Good luck
 
Old 07-10-2008, 12:03 AM   #9
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BFA

My BFA gets me into the states with no hassle. I can work where ever I like.
Those things that the colleges teach you you can teach yourself.
 
Old 07-10-2008, 06:34 AM   #10
chunhong
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chunhong diong
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Thanks guys for quick reply~ you all are so friendly =)

Quote:
Originally Posted by ANasir
In my experience as an international student prior to becoming Canadian, yes it is much harder to get a work permit without a degree. Its easier to get one for Canada than the states from what I went through (I didnt need work experience to get one for canada but a friend told me she recently tried to get one for the states, and even with a job offer immigration needed a couple years experience in the field).

I would strongly suggest getting a -relevant- degree if you want to get through the immigration issues but that is just based on what I went through. What I mean by relevant is that it applies in some way to your field... mine is a bachelor of fine arts in animation, so it worked out ok. Go to the government websites and check out the application procedures, most of the information there will give you a better idea what you are qualified for or able to obtain under your circumstances. What I can tell you now is to expect several years of hard work before you obtain your goal... but trust me its very possible if you stick to it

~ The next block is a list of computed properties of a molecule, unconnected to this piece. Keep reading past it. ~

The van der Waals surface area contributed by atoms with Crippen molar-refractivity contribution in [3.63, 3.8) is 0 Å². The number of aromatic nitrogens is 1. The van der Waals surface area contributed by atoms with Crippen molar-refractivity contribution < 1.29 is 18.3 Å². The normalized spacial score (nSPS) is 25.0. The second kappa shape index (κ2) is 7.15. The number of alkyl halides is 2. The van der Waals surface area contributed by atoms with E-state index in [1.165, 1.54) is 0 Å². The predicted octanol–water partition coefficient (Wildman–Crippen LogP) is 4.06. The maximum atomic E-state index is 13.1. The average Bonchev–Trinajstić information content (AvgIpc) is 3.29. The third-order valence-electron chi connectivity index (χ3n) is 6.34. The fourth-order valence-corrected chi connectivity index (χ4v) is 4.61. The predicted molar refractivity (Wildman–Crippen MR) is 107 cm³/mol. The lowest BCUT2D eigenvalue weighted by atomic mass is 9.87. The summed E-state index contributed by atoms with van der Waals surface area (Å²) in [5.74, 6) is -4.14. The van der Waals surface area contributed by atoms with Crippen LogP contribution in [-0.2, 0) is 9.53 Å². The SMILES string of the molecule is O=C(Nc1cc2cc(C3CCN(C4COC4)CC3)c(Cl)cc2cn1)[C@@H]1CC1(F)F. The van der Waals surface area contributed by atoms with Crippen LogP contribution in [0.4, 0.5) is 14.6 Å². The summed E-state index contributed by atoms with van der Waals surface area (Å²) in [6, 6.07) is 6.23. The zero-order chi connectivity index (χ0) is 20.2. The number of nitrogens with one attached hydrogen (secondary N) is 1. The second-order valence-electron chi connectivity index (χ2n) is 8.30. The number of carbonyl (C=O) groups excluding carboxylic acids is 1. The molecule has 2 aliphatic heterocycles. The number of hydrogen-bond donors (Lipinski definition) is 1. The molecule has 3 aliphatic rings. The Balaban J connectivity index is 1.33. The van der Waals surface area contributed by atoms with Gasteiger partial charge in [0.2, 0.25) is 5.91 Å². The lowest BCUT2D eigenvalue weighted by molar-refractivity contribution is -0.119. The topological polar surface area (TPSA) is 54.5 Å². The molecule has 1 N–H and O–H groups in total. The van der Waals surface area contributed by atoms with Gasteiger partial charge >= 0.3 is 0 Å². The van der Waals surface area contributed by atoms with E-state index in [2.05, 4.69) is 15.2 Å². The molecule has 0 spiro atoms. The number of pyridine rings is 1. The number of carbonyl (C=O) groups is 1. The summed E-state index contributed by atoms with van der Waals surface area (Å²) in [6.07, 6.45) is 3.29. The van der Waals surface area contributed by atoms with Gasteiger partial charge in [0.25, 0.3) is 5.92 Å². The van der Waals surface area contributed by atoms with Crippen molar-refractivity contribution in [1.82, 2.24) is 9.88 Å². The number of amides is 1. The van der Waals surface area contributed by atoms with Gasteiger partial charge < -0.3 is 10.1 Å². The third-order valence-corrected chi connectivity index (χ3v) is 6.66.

good luck.

Quote:
Originally Posted by switchblade327
The desire to work in the US or Canada is going to be the biggest hitch for you, otherwise I'd say do Animation Mentor, which I think is probably a much better deal for an animation education ($15k at home vs $84k + accomodations and Redmond isn't cheap). But the others are right, degrees don't matter to employers but they do for green cards and visas, especially in the US (apparently the US requires 3 years work experience for every year of schooling; I know people with 10 years game dev experience who've had issues because of no degree). Canada is also strict but I believe less so (I could be wrong). Europe is easier still.

I'll PM you about your other question.

Quote:
Originally Posted by hightower82